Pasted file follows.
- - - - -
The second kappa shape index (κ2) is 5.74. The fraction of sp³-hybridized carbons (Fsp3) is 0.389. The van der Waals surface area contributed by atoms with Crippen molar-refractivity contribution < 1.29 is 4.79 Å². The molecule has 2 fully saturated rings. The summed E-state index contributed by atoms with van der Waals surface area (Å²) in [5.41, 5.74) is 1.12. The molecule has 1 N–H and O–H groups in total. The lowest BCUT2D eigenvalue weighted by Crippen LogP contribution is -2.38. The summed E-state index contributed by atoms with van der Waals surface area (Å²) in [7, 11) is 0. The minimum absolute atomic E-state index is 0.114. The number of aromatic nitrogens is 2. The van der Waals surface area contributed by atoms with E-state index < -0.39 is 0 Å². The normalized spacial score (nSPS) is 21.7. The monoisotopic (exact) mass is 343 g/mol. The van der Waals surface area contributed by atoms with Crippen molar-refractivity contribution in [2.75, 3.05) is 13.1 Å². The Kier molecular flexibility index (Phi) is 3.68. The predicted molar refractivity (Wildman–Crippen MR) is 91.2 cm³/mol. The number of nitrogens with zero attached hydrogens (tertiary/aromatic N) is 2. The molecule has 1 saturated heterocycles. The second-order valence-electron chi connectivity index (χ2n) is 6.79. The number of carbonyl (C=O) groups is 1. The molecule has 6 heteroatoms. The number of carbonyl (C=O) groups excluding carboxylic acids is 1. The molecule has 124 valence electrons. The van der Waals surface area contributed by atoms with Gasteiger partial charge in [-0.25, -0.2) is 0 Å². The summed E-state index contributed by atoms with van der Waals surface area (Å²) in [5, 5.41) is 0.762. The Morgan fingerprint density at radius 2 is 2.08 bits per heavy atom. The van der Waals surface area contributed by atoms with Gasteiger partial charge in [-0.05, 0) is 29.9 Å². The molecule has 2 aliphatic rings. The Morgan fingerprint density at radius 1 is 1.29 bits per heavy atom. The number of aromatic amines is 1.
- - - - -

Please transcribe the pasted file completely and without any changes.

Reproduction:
The second kappa shape index (κ2) is 5.74. The fraction of sp³-hybridized carbons (Fsp3) is 0.389. The van der Waals surface area contributed by atoms with Crippen molar-refractivity contribution < 1.29 is 4.79 Å². The molecule has 2 fully saturated rings. The summed E-state index contributed by atoms with van der Waals surface area (Å²) in [5.41, 5.74) is 1.12. The molecule has 1 N–H and O–H groups in total. The lowest BCUT2D eigenvalue weighted by Crippen LogP contribution is -2.38. The summed E-state index contributed by atoms with van der Waals surface area (Å²) in [7, 11) is 0. The minimum absolute atomic E-state index is 0.114. The number of aromatic nitrogens is 2. The van der Waals surface area contributed by atoms with E-state index < -0.39 is 0 Å². The normalized spacial score (nSPS) is 21.7. The monoisotopic (exact) mass is 343 g/mol. The van der Waals surface area contributed by atoms with Crippen molar-refractivity contribution in [2.75, 3.05) is 13.1 Å². The Kier molecular flexibility index (Phi) is 3.68. The predicted molar refractivity (Wildman–Crippen MR) is 91.2 cm³/mol. The number of nitrogens with zero attached hydrogens (tertiary/aromatic N) is 2. The molecule has 1 saturated heterocycles. The second-order valence-electron chi connectivity index (χ2n) is 6.79. The number of carbonyl (C=O) groups is 1. The molecule has 6 heteroatoms. The number of carbonyl (C=O) groups excluding carboxylic acids is 1. The molecule has 124 valence electrons. The van der Waals surface area contributed by atoms with Gasteiger partial charge in [-0.25, -0.2) is 0 Å². The summed E-state index contributed by atoms with van der Waals surface area (Å²) in [5, 5.41) is 0.762. The Morgan fingerprint density at radius 2 is 2.08 bits per heavy atom. The van der Waals surface area contributed by atoms with Gasteiger partial charge in [-0.05, 0) is 29.9 Å². The molecule has 2 aliphatic rings. The Morgan fingerprint density at radius 1 is 1.29 bits per heavy atom. The number of aromatic amines is 1.